Via Gradenigo, 6/A - 35131 Padova - Italy
    Tel +39 049 827 7939 Fax: +39 049 827 7799

    skype: nicola.ferro
    e-mail: ferro@dei.unipd.it
    home page: http://ims.dei.unipd.it/members/ferro/

    ----------------------------------------------------------------------------------

    Il giorno 12 Nov 2009, alle ore 12:34, Robert Muir ha scritto:


    Marvin, I'm not really sure its the format that we want to stick with
    either?

    For example, converting everything a least common denominator will work
    for
    now, but some collections might have special properties (i.e. fields with
    categorization values, other interesting things).

    just want to get something started and working, worst case: nobody likes
    the
    patch and we are back to where we are now!

    On Wed, Nov 11, 2009 at 12:55 PM, Marvin Humphrey <marvin@rectangular.com
    wrote:
    On Tue, Nov 10, 2009 at 07:13:58PM -0500, Robert Muir wrote:

    Why not agree on the conventional TREC format that the lucene benchmark
    package expects?
    +0, seems logical, but I'm not well informed about either the format
    itself
    or
    possible alternatives.

    3. we are talking about downloading and reformatting text files into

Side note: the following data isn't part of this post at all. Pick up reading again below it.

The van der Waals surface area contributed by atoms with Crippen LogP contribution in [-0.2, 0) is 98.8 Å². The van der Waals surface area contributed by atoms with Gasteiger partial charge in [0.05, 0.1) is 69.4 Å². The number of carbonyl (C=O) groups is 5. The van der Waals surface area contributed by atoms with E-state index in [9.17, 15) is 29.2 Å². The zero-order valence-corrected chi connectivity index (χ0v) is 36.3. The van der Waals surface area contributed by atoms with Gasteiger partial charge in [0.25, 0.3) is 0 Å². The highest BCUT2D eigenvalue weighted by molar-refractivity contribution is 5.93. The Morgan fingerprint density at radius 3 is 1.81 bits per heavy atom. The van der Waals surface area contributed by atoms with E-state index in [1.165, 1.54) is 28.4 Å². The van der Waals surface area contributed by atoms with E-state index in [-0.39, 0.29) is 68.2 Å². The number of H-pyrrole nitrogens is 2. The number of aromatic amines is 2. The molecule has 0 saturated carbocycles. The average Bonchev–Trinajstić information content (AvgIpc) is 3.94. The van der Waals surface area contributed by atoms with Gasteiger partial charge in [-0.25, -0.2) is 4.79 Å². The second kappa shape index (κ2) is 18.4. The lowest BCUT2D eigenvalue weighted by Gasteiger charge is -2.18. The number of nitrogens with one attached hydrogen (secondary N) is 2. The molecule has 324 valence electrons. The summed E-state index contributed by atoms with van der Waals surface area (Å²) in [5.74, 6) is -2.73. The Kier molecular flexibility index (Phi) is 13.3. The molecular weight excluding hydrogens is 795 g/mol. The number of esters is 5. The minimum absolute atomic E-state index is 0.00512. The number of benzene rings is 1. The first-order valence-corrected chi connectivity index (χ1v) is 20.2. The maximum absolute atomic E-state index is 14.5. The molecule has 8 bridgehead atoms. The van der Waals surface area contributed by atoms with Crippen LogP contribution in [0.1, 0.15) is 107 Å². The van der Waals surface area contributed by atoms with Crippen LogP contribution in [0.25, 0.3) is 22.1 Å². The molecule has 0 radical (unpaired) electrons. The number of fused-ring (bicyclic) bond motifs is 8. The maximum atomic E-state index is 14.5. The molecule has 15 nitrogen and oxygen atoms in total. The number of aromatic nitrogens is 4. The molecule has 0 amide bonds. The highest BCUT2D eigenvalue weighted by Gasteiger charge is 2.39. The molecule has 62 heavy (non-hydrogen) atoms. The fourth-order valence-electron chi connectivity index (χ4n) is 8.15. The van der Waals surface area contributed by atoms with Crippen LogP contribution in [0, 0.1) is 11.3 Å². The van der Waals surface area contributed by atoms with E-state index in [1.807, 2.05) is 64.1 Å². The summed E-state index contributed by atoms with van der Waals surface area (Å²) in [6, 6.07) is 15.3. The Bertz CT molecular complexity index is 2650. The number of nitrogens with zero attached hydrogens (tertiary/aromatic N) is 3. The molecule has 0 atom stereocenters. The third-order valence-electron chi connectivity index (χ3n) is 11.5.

text
    files, seriously I don't think you need to/should understand
    really anything about the lucene benchmark impl to make use of this.
    OK. The next logical step is to actually do something with the files,
    and
    I
    figured you were going there. I didn't realize that simply converting
    the
    files was more-or-less sufficient for coaxing something useful out of the
    Lucene benchmark suite.

    Please carry on.

    In fact, I don't want to try to imply some scope creep, but I'm

    completely
    for the idea that this kind of thing could be re-used to compare even
    non-apache projects (other search engines, etc).
    If it's not going to work with other search engines, the project should
    be
    called "Open Irrelevance". :P

    PS: I misremembered the authorship of the Lucene benchmarking suite
    earlier.
    McCandless has been modding it recently, but the original patch was a
    team
    effort from Grant Ingersoll and Doron Cohen with prior art contributions